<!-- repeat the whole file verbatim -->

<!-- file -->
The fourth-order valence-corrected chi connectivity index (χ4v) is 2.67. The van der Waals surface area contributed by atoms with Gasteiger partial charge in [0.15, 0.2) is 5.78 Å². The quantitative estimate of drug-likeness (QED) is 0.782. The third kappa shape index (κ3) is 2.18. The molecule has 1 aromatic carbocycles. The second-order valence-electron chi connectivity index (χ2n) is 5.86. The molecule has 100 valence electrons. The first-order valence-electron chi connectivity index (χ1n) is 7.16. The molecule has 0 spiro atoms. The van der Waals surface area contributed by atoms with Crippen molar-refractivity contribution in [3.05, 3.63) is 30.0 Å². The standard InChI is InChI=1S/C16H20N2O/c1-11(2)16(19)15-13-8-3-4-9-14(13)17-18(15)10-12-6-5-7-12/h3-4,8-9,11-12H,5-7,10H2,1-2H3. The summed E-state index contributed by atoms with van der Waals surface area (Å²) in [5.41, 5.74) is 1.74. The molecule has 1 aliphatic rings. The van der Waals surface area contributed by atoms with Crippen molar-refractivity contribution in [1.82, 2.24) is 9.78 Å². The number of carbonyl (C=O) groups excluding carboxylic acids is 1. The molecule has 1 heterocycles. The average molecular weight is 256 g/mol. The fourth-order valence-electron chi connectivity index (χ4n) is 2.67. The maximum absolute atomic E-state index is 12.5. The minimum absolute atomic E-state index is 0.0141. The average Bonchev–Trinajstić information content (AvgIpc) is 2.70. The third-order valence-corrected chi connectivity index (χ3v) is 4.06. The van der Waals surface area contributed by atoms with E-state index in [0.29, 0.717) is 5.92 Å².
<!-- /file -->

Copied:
The fourth-order valence-corrected chi connectivity index (χ4v) is 2.67. The van der Waals surface area contributed by atoms with Gasteiger partial charge in [0.15, 0.2) is 5.78 Å². The quantitative estimate of drug-likeness (QED) is 0.782. The third kappa shape index (κ3) is 2.18. The molecule has 1 aromatic carbocycles. The second-order valence-electron chi connectivity index (χ2n) is 5.86. The molecule has 100 valence electrons. The first-order valence-electron chi connectivity index (χ1n) is 7.16. The molecule has 0 spiro atoms. The van der Waals surface area contributed by atoms with Crippen molar-refractivity contribution in [3.05, 3.63) is 30.0 Å². The standard InChI is InChI=1S/C16H20N2O/c1-11(2)16(19)15-13-8-3-4-9-14(13)17-18(15)10-12-6-5-7-12/h3-4,8-9,11-12H,5-7,10H2,1-2H3. The summed E-state index contributed by atoms with van der Waals surface area (Å²) in [5.41, 5.74) is 1.74. The molecule has 1 aliphatic rings. The van der Waals surface area contributed by atoms with Crippen molar-refractivity contribution in [1.82, 2.24) is 9.78 Å². The number of carbonyl (C=O) groups excluding carboxylic acids is 1. The molecule has 1 heterocycles. The average molecular weight is 256 g/mol. The fourth-order valence-electron chi connectivity index (χ4n) is 2.67. The maximum absolute atomic E-state index is 12.5. The minimum absolute atomic E-state index is 0.0141. The average Bonchev–Trinajstić information content (AvgIpc) is 2.70. The third-order valence-corrected chi connectivity index (χ3v) is 4.06. The van der Waals surface area contributed by atoms with E-state index in [0.29, 0.717) is 5.92 Å².